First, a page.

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U.S. stock-index futures pointed higher on Tuesday, signaling Wall Street may climb above levels not seen since early May as traders focus on central bank and corporate news.
As of 7:52 a.m. ET, Dow Jones Industrial Average futures rose 34 points to 13101, S&P 500 futures gained 5 points to 1395 and Nasdaq 100 futures climbed 16 points to 2703.
The S&P 500 has tacked on 2.1% in the past two trading days, pushing the broad-market index higher by more than 10% for the year. With the economic calendar light, traders have been paying close attention to the eurozone debt crisis.
European Central Bank Governing Council member Ardo Hansson told the Wall Street Journal that the central bank could make "substantial" purchases of sovereign debt of embattled countries. Hansson told the paper that the buying would be in conjunction with the eurozone's rescue funds, and would hinge on certain conditions that still push countries to reform. Potentially, a large-scale program to purchase government bonds could help keep borrowing costs in check.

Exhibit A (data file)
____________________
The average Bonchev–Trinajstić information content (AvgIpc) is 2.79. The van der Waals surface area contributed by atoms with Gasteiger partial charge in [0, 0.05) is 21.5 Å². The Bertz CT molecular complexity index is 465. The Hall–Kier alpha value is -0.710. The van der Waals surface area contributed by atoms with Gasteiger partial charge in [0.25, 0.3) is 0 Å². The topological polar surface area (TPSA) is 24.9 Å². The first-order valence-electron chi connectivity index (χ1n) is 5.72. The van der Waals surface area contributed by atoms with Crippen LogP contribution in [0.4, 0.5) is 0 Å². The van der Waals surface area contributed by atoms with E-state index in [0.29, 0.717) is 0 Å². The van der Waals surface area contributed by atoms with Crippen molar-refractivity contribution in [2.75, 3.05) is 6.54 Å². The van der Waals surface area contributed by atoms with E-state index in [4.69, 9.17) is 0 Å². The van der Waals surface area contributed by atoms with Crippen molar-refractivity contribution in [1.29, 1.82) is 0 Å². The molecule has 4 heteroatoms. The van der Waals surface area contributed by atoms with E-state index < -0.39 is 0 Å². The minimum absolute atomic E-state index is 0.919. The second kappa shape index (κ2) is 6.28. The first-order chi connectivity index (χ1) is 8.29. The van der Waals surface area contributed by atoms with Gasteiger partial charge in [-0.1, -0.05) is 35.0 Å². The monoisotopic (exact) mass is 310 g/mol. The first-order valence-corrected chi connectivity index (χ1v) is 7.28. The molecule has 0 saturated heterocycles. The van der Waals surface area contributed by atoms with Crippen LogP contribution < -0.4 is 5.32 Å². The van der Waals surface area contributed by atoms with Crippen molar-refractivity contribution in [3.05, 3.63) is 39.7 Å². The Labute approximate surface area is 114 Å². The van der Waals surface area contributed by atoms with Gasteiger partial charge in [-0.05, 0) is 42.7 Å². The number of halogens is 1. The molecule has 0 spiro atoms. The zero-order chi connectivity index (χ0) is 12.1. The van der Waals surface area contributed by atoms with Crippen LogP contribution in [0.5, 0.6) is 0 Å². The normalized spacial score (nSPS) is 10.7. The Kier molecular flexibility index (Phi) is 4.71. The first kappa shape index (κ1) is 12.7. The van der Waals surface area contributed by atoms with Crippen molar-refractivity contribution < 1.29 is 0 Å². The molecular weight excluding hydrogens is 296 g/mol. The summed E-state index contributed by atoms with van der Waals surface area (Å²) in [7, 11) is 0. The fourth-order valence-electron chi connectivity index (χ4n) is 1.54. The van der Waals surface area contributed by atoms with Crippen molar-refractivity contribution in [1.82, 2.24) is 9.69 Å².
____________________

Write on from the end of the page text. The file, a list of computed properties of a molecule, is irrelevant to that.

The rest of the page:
The yield on Spain's 10-year bonds, which has been particularly closely watched, remained at 6.78% -- elevated, but below the 7% level that has prompted bailouts in the past. The cost of insuring the country's debt against a default, however, rose slightly on the day, according to financial data firm Markit.
Separately Boston Central Bank President Eric Rosengren told the Journal that the central bank needs to take much more aggressive action to boost the U.S. economy, including purchases of mortgage-backed securities and potentially Treasury securities.
"We need a pro-growth monetary policy," Rosengren, who does not currently command a vote on the Federal Open Market Committee, told the paper.
In corporate news, shares of Standard Chartered plunged more than 20% in London trading after a New York regulator accused the U.K. bank of scheming with Iran on billions of dollars of transactions and threatened to revoke its banking license.
Oil prices edged up. The benchmark contract traded in New York rose 39 cents, or 0.42%, to $92.61 a barrel. Wholesale New York Harbor gasoline gained 0.7%, to $2.943 a gallon.
In metals, gold advanced 90 cents, or 0.06%, to $1,617 a troy ounce.
The Euro Stoxx 50 rallied 1.1% to 2425, the English FTSE 100 slipped 0.06% to 5805 and the German DAX ticked up by 0.5% to 6953.
In Asia, the Japanese Nikkei 225 jumped 0.88% to 8803 and the Chinese Hang Seng rose 0.37% to 20073.